Abstract 193: Imaging Biomarkers to Predict Fluency and Naming in Chronic Nonfluent Aphasic Patients
We previously showed that a combined variable of lesion site and size, the Arcuate Fasciculus lesion load (AF-LL), predicted speech fluency in chronic aphasic patients. In the current study, we compare the correlations between speech fluency and naming measures with two lesion markers in a large group of patients: the previously established structural lesion marker (i.e., AF-LL) and a new functional lesion marker (i.e., the functional grey matter lesion load (fGM-LL)). fGM-LL was constructed from functional brain imaging of overt speaking tasks in a group of twelve healthy elderly control participants. High-resolution structural brain images were acquired to reconstruct the arcuate fasciculus (AF) as a structural map. In addition to these two canonical maps, a combined AF-fGM was derived from summing fGM and AF maps. Each canonical map was overlaid with lesion masks of 50 chronic aphasic patients with varying degrees of impairment in speech production to calculate a functional and structural lesion load value for each patient. Lesion loads were then regressed with measures of speech fluency and naming. We found that both AF-LL and fGM-LL independently predicted speech fluency and naming ability (p<0.01); however, AF lesion load explained most of the variance for both measures. The combined AF-fGM lesion load did not have a higher predictability than either AF-LL or fGM-LL alone. Clustering and classification methods confirmed AF lesion load was best at stratifying patients into severe and non-severe outcome groups of speech fluency with 96% accuracy and naming with 86% accuracy. Our classification model showed that an AF-LL of greater than 4cc was the critical threshold that determined poor fluency and naming outcomes. Thus, surrogate biomarkers of language impairments may help healthcare providers make more accurate predictions of outcome and help to stratify patients for experimental studies.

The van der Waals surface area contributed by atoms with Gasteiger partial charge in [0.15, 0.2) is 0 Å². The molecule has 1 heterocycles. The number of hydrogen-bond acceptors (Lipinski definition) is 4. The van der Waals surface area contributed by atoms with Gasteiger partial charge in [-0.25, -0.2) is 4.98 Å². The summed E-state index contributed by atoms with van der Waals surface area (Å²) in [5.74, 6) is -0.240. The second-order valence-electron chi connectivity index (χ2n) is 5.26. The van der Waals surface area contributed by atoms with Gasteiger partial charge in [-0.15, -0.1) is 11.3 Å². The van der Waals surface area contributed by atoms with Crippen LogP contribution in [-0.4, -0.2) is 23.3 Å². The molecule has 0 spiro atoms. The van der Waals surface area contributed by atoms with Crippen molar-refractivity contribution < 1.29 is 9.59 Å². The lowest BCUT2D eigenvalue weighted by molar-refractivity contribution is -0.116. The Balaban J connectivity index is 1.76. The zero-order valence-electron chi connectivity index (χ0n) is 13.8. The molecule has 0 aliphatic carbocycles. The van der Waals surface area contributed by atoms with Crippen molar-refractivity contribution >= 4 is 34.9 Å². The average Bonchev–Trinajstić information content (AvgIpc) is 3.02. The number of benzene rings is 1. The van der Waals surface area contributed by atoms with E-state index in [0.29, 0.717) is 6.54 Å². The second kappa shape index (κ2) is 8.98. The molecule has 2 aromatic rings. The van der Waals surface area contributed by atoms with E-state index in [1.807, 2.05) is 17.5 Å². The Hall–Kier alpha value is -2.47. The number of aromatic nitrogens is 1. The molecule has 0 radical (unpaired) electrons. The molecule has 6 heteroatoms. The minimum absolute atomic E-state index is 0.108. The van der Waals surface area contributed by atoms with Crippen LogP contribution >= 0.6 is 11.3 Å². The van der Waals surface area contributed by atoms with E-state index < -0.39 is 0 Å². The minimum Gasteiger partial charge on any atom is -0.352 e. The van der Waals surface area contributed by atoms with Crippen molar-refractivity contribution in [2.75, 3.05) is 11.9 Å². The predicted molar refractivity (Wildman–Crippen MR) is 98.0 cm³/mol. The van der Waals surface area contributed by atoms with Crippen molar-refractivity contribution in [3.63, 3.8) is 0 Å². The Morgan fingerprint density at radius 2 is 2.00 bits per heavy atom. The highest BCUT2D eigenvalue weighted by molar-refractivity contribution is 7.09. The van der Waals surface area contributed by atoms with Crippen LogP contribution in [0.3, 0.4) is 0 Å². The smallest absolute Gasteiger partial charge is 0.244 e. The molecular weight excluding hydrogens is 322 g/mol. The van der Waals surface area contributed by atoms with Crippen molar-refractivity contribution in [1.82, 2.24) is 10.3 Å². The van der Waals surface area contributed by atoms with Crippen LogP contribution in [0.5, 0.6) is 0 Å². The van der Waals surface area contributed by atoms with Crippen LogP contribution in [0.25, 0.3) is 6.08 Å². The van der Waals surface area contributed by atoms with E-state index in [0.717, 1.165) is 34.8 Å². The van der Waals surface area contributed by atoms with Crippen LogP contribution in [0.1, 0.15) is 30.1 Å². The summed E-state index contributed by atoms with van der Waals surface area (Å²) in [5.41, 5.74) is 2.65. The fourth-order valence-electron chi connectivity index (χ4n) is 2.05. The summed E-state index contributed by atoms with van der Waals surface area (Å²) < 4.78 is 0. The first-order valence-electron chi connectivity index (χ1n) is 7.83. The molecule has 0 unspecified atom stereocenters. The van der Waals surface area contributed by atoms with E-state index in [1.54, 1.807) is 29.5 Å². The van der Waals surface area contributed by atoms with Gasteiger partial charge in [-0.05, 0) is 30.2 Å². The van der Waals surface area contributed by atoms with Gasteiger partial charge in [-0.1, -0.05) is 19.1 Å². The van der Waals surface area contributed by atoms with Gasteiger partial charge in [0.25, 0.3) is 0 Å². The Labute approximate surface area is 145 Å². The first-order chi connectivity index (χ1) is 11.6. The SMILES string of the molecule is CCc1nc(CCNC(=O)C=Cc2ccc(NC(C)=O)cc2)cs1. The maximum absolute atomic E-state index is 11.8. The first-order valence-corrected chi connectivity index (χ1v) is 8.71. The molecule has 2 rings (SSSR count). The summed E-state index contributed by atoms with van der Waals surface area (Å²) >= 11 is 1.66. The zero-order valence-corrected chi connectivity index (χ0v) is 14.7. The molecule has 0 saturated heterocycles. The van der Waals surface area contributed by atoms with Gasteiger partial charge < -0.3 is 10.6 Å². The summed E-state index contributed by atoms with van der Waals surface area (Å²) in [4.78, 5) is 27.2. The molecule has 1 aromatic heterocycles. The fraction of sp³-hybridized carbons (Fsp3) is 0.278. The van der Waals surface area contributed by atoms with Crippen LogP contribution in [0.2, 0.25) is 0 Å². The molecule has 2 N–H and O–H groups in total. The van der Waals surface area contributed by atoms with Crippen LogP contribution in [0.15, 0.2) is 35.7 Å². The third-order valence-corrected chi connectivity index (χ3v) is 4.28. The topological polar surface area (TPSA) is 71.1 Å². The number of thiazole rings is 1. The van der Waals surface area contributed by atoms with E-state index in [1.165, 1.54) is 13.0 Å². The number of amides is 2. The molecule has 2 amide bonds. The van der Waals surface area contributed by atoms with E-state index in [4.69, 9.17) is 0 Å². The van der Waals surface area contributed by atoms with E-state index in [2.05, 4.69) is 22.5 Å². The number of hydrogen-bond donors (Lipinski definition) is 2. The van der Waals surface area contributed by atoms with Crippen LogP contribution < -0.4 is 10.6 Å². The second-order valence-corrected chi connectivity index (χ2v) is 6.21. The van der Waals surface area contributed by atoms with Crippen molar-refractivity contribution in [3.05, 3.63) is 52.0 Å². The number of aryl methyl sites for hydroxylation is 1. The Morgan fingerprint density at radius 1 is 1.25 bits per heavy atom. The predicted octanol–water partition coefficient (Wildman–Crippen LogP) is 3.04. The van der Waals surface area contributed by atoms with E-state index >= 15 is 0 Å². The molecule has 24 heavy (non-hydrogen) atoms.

Author Disclosures: J. Wang: None. S. Marchina: None. A. Norton: None. G. Schlaug: Research Grant; Modest; NIH/NIDCD.
- © 2014 by American Heart Association, Inc.